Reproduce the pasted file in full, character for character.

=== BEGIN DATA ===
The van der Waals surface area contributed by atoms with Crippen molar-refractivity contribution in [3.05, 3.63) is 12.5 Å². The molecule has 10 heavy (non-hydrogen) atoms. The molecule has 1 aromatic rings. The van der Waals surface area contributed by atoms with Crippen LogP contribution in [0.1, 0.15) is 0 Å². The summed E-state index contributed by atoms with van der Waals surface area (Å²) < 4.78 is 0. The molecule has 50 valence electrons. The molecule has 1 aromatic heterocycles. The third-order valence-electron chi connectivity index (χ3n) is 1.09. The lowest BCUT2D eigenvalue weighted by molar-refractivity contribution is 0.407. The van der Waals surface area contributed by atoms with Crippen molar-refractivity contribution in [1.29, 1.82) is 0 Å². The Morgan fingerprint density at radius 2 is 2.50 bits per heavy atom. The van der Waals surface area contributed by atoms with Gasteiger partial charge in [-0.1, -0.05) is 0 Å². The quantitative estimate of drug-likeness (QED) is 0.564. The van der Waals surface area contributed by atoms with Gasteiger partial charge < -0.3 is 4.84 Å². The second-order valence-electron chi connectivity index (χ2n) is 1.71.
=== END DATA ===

The van der Waals surface area contributed by atoms with Crippen molar-refractivity contribution in [3.05, 3.63) is 12.5 Å². The molecule has 10 heavy (non-hydrogen) atoms. The molecule has 1 aromatic rings. The van der Waals surface area contributed by atoms with Crippen LogP contribution in [0.1, 0.15) is 0 Å². The summed E-state index contributed by atoms with van der Waals surface area (Å²) < 4.78 is 0. The molecule has 50 valence electrons. The molecule has 1 aromatic heterocycles. The third-order valence-electron chi connectivity index (χ3n) is 1.09. The lowest BCUT2D eigenvalue weighted by molar-refractivity contribution is 0.407. The van der Waals surface area contributed by atoms with Crippen molar-refractivity contribution in [1.29, 1.82) is 0 Å². The Morgan fingerprint density at radius 2 is 2.50 bits per heavy atom. The van der Waals surface area contributed by atoms with Gasteiger partial charge in [-0.1, -0.05) is 0 Å². The quantitative estimate of drug-likeness (QED) is 0.564. The van der Waals surface area contributed by atoms with Gasteiger partial charge < -0.3 is 4.84 Å². The second-order valence-electron chi connectivity index (χ2n) is 1.71.